Some people concern themselves with the question of why it happened, voicing opinions on why the tragedy occurred specifically in that place and that time. These same people, in different circumstances, also explain why infants and young children die. Apparently, they consider themselves experts in the ways of Divine Providence.I don't believe "we have no business poking our noses into the 'why'"; indeed, we have every right to ask why G-d would allow such a tragedy to happen (as Rabbi Sacks clearly explains). Pretending that we can answer that question with any certainty, however, is ridiculous.
We must distance ourselves completely from such shallow and false answers. Those are questions for Chazal – who spoke in terms of some kind of general correlation, rather than with reference to a directly retributive causal nexus - to deal with, not people like us. The message that arises in the wake of the events of the twentieth century is that we have no business poking our noses into the "why;" in the context of such questions, what is required of us is absolute humility. We have no business explaining, or pretending to explain, things that cannot be explained. We must remember Chazal's teaching concerning Bilam, who thought that he understood God's supreme wisdom. The Gemara derides him: "This person, who claimed to know God's mind – could he not understand his donkey's mind?" This pretentiousness – moral, philosophical and religious pretentiousness – we totally reject.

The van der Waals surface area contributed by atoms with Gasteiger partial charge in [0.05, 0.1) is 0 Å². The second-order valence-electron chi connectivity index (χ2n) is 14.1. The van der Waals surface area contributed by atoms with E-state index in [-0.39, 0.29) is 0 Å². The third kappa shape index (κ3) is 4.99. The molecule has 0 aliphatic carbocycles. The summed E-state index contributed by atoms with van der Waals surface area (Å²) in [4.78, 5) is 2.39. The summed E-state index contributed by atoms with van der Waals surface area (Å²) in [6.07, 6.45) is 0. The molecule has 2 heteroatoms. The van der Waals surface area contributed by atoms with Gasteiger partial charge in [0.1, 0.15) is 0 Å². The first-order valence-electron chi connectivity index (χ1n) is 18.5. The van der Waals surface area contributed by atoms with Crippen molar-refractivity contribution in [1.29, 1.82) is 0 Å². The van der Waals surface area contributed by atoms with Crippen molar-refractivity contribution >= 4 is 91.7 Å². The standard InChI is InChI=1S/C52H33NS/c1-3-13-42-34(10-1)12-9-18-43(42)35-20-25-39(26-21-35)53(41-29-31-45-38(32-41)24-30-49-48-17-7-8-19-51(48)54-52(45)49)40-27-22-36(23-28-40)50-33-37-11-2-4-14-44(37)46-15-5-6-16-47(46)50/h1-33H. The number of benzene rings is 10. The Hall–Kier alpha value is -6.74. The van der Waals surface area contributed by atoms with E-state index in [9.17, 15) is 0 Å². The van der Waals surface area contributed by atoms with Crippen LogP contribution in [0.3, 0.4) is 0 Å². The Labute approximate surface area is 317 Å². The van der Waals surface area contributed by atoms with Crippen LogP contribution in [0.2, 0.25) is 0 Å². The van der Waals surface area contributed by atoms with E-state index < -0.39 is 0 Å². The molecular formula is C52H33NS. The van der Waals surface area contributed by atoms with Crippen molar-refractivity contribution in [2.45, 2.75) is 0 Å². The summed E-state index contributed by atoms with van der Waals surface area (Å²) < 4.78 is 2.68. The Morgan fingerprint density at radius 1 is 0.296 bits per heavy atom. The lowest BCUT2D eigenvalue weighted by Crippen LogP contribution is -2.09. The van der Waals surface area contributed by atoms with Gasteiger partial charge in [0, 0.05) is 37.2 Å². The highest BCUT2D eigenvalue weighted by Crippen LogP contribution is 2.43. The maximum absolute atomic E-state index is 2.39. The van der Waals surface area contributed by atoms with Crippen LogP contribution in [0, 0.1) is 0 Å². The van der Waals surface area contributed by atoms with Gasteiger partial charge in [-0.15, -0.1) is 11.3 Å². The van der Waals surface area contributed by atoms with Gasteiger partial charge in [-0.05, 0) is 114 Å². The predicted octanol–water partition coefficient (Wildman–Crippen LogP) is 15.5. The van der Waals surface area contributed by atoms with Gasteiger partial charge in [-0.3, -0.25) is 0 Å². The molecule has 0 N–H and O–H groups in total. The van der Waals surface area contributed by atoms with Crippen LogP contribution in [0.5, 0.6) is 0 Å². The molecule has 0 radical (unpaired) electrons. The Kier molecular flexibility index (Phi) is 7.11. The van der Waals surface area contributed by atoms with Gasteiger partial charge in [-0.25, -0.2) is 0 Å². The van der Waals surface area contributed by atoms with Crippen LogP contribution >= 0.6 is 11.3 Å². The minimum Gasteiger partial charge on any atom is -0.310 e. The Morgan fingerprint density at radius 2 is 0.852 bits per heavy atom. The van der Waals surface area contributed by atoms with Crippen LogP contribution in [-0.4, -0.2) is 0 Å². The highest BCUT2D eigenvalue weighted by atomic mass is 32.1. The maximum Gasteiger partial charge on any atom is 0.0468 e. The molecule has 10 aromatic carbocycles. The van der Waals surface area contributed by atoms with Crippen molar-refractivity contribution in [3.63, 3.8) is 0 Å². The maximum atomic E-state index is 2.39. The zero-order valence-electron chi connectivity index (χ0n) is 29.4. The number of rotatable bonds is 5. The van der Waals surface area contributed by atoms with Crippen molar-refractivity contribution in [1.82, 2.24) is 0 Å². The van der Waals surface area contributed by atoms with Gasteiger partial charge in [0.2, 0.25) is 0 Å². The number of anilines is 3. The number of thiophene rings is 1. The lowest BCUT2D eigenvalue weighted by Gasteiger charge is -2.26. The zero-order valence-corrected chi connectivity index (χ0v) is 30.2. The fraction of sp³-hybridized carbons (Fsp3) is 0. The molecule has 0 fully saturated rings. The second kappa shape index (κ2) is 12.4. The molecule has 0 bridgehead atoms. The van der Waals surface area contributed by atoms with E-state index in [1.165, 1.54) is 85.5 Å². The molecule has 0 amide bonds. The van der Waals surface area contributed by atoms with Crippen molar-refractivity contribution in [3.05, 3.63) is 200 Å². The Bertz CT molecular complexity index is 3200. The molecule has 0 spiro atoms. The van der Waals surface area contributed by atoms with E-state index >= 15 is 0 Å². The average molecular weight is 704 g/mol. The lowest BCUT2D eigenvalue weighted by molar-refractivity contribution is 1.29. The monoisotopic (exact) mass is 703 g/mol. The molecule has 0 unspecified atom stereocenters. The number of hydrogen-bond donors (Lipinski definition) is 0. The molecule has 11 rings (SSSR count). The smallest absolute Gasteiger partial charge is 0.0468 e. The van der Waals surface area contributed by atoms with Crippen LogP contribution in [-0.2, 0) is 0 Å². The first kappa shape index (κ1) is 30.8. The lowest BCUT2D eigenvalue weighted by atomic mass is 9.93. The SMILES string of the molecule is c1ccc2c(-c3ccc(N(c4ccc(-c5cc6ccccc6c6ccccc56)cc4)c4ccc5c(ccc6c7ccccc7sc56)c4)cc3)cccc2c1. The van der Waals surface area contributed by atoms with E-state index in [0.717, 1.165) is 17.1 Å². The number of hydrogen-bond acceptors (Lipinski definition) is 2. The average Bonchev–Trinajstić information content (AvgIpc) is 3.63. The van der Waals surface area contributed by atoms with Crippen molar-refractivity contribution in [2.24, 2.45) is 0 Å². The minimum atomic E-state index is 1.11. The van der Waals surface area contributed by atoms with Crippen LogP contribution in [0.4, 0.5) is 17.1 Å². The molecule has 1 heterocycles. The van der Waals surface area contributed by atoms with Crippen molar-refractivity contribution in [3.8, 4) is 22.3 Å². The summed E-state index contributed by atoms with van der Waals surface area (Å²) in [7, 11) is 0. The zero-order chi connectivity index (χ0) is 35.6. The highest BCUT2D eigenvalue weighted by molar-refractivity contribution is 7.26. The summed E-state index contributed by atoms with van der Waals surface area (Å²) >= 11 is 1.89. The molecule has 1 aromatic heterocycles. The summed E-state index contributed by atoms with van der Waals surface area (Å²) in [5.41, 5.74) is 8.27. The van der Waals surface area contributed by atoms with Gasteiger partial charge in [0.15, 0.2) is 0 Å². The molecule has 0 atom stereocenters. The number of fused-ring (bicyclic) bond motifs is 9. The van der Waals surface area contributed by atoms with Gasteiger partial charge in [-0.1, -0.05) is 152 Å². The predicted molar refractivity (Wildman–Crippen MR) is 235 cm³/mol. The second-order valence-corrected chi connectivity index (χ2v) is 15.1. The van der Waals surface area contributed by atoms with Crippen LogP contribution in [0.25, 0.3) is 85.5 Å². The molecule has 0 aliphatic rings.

(Rest of the transcript of Rav Lichtenstein's talk here; Via Lamed)